A disabled traveler says the airline destroyed his wheelchair during the flight.


(InvestigateTV) – For people with disabilities, flying has become another obstacle as many have seen their wheelchairs damaged or destroyed during their trip.

In July 2020, Lanny Hill’s life changed forever after a work accident left him paralyzed from waist to toe.

“I thought, oh, I’m gonna get better. I will be better. I’ll just bounce back, ”Hill said.

But he didn’t and learned to live with it. In December, Hill took his first flight after his accident. He flew from Gainesville, Fla. To San Diego, Calif., An experience that will likely be his last. “I was a little upset and disgusted,” Hill said.

His meeting at the airport to board the plane was a near-disaster as he said he received no wheelchair assistance or assistance from flight attendants.

“There have been a few times in this whole trip where my feelings have really been crushed.”

To make matters worse, Hill said baggage handlers destroyed his custom-made wheelchair after stowing it under the plane with the luggage. He took photos showing the dents, bent wheels and a missing brake.

“It’s like I’m sitting there watching this, it just tears my heart out,” Hill said.

He had to replace the wheelchair.

Hill’s ordeal can be more than an inconvenience – it can be devastating.

InvestigateTV found nearly two hundred complaints on Twitter from people with disabilities across the country sharing horrific stories of wheelchairs being broken and lost while flying with different airlines. Some left in difficulty or even stranded at airports.

But that is only a small amount of all reported complaints.

We reviewed more than 130,000 disability-related air travel complaint files on U.S. flights reported to the Department of Transportation between 2015 and 2018.

The most recent data available shows a steady increase in the number of complaints:

  • 2015: 26,401
  • 2016: 27,842
  • 2017: 29,312
  • 2018: 30,950

These statistics do not surprise a single American legislator.

“Wheelchairs and other medical devices are part of our body. My wheelchair are my legs. It’s not, you know, baggage. If you break my wheelchair, you literally broke my legs because I can’t get around without it, ”said Senator Tammy Duckworth, a Democrat from Illinois.

Duckworth, a veteran and double amputee, fought to pass a bill requiring the transportation department to report damage to wheelchairs and scooters by airlines every month.

It shows that since 2018 some of the major airlines have lost or damaged 15,425 wheelchairs and scooters.

“Now we are starting to have the data. So I think they should definitely report some additional information on what these complaints are. You have to train your staff, ”Duckworth said. “The people who handle our wheelchairs are not trained to handle wheelchairs, their porters. “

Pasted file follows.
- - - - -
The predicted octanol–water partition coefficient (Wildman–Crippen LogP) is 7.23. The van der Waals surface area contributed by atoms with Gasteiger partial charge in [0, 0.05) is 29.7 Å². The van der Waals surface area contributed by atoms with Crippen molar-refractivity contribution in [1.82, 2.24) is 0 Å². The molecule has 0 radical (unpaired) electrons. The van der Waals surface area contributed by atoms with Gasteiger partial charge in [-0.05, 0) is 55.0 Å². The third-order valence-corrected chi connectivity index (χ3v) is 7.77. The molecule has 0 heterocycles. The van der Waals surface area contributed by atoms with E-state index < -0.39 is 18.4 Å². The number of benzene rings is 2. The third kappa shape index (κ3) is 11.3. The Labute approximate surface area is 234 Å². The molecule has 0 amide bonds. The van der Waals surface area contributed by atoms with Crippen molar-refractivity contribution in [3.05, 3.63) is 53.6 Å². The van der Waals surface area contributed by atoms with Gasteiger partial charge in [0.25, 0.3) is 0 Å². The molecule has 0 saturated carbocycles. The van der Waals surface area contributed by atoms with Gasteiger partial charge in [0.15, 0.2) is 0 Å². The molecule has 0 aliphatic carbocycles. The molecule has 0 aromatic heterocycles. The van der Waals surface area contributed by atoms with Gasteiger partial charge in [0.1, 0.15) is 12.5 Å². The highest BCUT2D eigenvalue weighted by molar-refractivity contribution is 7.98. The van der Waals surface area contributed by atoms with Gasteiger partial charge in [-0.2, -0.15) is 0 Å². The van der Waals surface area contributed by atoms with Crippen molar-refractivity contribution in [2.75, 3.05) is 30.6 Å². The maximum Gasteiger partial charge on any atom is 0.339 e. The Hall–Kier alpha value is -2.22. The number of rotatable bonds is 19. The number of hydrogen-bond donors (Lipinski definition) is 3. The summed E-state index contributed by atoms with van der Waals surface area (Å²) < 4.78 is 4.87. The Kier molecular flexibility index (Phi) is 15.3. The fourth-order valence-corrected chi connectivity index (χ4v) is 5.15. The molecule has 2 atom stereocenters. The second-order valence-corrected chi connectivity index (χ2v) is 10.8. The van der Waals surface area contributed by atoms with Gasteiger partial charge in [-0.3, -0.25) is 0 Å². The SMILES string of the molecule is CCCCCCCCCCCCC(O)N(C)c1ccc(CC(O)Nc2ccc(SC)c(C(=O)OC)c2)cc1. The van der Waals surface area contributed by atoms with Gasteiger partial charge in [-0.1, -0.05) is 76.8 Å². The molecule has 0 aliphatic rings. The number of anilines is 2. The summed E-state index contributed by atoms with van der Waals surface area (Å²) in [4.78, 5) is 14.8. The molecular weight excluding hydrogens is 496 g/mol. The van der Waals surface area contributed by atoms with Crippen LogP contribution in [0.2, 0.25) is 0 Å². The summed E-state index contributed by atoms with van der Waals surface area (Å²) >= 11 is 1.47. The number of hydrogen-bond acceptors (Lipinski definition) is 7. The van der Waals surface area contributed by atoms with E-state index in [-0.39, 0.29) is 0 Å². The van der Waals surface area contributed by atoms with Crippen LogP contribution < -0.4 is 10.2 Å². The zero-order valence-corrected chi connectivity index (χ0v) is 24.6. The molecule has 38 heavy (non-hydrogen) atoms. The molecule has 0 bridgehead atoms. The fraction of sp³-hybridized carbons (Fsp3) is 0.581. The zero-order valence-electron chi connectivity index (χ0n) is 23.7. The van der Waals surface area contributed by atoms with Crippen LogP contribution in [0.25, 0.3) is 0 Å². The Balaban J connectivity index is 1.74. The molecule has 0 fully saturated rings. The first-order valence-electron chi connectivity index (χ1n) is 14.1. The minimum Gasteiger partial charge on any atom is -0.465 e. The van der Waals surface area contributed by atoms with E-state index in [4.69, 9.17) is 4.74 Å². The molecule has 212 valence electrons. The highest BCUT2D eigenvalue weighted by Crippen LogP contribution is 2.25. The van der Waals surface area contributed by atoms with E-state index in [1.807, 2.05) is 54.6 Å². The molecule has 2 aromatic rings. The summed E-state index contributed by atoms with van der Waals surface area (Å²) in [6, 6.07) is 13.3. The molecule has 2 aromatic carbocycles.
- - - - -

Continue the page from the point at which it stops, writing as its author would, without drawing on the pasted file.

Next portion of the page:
An investigative television Our analysis of the data shows that the majority of disability-related complaints are lodged against the country’s four largest airlines. American tops the list with over 25,945 complaints, followed by Delta with 25,011, United with 19,513 and Southwest Airlines with 17,904 complaints.

InvestigateTV has contacted the four major airlines. A spokesperson for Delta responded with a written statement:

“We believe that traveling is for everyone, and it is our priority to provide the best service and ensure accessibility for all Delta customers. We understand the frustrations that arise when we fail and apologize to these customers for their experience. By listening to customer feedback, we work proactively with our Disability Advisory Board and interdivisional operational teams to continually improve the travel experience for our customers with disabilities.

But Heather Ansley of Paralyzed Veterans of America disagrees.

“Often times they don’t have the best training, communication can be difficult and these people put themselves in danger because they don’t know how to lift people properly,” said Ansley, who works as an associate executive director. from the Association. government relations. “They put the person in danger.

She said she saw wheelchairs that were misused, mishandled, lost and damaged.

“Many people who use wheelchairs or have other disabilities choose not to fly,” she said.

When asked about working with travelers with disabilities, the Airlines for America business group, which represents the airline industry, told InvestigateTV:

“All US carriers provide initial and recurrent training on welcoming disabled passengers to employees and contractors who work with the traveling public, which includes boarding and disembarking assistance for wheelchair passengers and awareness and appropriate responses to disabled passengers. “

For Lanny Hill, flying taught him a hard lesson, and he hopes the airlines will learn a valuable one as well.

“I think all airlines should be trained. I mean, to be honest with you, baggage claim folks have to learn how to handle the equipment properly, ”Hill said. “I want to be a voice and I want to help others because of what happened to me.”

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